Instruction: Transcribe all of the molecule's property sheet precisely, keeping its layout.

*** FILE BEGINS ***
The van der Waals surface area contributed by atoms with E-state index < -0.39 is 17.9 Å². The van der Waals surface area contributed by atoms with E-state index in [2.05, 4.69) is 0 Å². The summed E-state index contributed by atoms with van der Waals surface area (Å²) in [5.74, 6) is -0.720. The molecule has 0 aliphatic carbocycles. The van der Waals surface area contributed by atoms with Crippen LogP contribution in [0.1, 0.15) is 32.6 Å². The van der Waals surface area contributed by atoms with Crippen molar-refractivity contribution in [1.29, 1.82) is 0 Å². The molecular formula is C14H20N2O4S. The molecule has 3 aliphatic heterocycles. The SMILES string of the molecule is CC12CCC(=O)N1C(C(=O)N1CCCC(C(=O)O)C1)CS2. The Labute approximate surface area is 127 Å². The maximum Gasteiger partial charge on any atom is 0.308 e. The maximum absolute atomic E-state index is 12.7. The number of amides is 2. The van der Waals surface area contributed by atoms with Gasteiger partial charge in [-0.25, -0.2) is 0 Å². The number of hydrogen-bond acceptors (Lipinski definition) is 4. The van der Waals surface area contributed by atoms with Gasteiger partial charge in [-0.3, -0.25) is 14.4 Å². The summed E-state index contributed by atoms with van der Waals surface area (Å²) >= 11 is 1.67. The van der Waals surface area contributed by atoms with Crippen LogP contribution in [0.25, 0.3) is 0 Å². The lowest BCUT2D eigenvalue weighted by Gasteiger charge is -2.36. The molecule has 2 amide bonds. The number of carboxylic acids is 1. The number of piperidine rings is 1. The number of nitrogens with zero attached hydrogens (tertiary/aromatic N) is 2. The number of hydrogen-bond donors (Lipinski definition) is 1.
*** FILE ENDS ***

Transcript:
The van der Waals surface area contributed by atoms with E-state index < -0.39 is 17.9 Å². The van der Waals surface area contributed by atoms with E-state index in [2.05, 4.69) is 0 Å². The summed E-state index contributed by atoms with van der Waals surface area (Å²) in [5.74, 6) is -0.720. The molecule has 0 aliphatic carbocycles. The van der Waals surface area contributed by atoms with Crippen LogP contribution in [0.1, 0.15) is 32.6 Å². The van der Waals surface area contributed by atoms with Crippen molar-refractivity contribution in [1.29, 1.82) is 0 Å². The molecular formula is C14H20N2O4S. The molecule has 3 aliphatic heterocycles. The SMILES string of the molecule is CC12CCC(=O)N1C(C(=O)N1CCCC(C(=O)O)C1)CS2. The Labute approximate surface area is 127 Å². The maximum Gasteiger partial charge on any atom is 0.308 e. The maximum absolute atomic E-state index is 12.7. The number of amides is 2. The van der Waals surface area contributed by atoms with Gasteiger partial charge in [-0.25, -0.2) is 0 Å². The number of hydrogen-bond acceptors (Lipinski definition) is 4. The van der Waals surface area contributed by atoms with Gasteiger partial charge in [-0.3, -0.25) is 14.4 Å². The summed E-state index contributed by atoms with van der Waals surface area (Å²) >= 11 is 1.67. The van der Waals surface area contributed by atoms with Crippen LogP contribution in [0.25, 0.3) is 0 Å². The lowest BCUT2D eigenvalue weighted by Gasteiger charge is -2.36. The molecule has 2 amide bonds. The number of carboxylic acids is 1. The number of piperidine rings is 1. The number of nitrogens with zero attached hydrogens (tertiary/aromatic N) is 2. The number of hydrogen-bond donors (Lipinski definition) is 1.